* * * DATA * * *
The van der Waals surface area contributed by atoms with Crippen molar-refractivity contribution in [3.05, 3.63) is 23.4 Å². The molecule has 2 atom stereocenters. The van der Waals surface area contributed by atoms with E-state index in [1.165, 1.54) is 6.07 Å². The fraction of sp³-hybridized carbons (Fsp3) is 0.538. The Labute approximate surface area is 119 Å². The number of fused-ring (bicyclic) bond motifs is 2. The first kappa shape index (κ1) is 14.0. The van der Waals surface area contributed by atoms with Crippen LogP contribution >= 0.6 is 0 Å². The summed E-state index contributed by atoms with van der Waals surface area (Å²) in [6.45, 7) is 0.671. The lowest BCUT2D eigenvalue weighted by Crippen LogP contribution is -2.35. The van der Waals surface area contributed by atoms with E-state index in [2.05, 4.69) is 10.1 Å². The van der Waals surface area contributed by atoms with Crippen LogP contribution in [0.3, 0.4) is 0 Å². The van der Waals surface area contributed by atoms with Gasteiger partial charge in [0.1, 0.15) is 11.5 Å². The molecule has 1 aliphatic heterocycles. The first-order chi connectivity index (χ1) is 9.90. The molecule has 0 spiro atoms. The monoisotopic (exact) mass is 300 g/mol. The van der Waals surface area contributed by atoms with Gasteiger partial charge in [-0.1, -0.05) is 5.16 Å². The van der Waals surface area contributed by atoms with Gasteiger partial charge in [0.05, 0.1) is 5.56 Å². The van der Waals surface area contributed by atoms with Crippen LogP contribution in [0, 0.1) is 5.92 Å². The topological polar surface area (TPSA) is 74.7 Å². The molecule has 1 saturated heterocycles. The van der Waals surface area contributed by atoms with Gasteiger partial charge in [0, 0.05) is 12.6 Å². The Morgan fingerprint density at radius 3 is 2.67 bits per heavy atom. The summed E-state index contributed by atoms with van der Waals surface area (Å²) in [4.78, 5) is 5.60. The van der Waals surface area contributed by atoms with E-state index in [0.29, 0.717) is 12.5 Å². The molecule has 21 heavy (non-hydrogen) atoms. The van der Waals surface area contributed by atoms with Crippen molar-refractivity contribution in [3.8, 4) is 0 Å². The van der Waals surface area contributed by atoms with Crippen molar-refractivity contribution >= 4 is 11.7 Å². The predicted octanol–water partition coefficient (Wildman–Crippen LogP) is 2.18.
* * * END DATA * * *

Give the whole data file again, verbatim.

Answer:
The van der Waals surface area contributed by atoms with Crippen molar-refractivity contribution in [3.05, 3.63) is 23.4 Å². The molecule has 2 atom stereocenters. The van der Waals surface area contributed by atoms with E-state index in [1.165, 1.54) is 6.07 Å². The fraction of sp³-hybridized carbons (Fsp3) is 0.538. The Labute approximate surface area is 119 Å². The number of fused-ring (bicyclic) bond motifs is 2. The first kappa shape index (κ1) is 14.0. The van der Waals surface area contributed by atoms with Crippen LogP contribution >= 0.6 is 0 Å². The summed E-state index contributed by atoms with van der Waals surface area (Å²) in [6.45, 7) is 0.671. The lowest BCUT2D eigenvalue weighted by Crippen LogP contribution is -2.35. The van der Waals surface area contributed by atoms with E-state index in [2.05, 4.69) is 10.1 Å². The van der Waals surface area contributed by atoms with Crippen LogP contribution in [0.3, 0.4) is 0 Å². The van der Waals surface area contributed by atoms with Gasteiger partial charge in [0.1, 0.15) is 11.5 Å². The molecule has 1 aliphatic heterocycles. The first-order chi connectivity index (χ1) is 9.90. The molecule has 0 spiro atoms. The monoisotopic (exact) mass is 300 g/mol. The van der Waals surface area contributed by atoms with Gasteiger partial charge in [-0.1, -0.05) is 5.16 Å². The van der Waals surface area contributed by atoms with Gasteiger partial charge in [0.05, 0.1) is 5.56 Å². The van der Waals surface area contributed by atoms with Crippen LogP contribution in [0, 0.1) is 5.92 Å². The topological polar surface area (TPSA) is 74.7 Å². The molecule has 1 saturated heterocycles. The van der Waals surface area contributed by atoms with Gasteiger partial charge in [0, 0.05) is 12.6 Å². The Morgan fingerprint density at radius 3 is 2.67 bits per heavy atom. The summed E-state index contributed by atoms with van der Waals surface area (Å²) in [4.78, 5) is 5.60. The van der Waals surface area contributed by atoms with E-state index in [0.29, 0.717) is 12.5 Å². The molecule has 21 heavy (non-hydrogen) atoms. The van der Waals surface area contributed by atoms with Crippen molar-refractivity contribution in [3.8, 4) is 0 Å². The van der Waals surface area contributed by atoms with Crippen molar-refractivity contribution >= 4 is 11.7 Å². The predicted octanol–water partition coefficient (Wildman–Crippen LogP) is 2.18.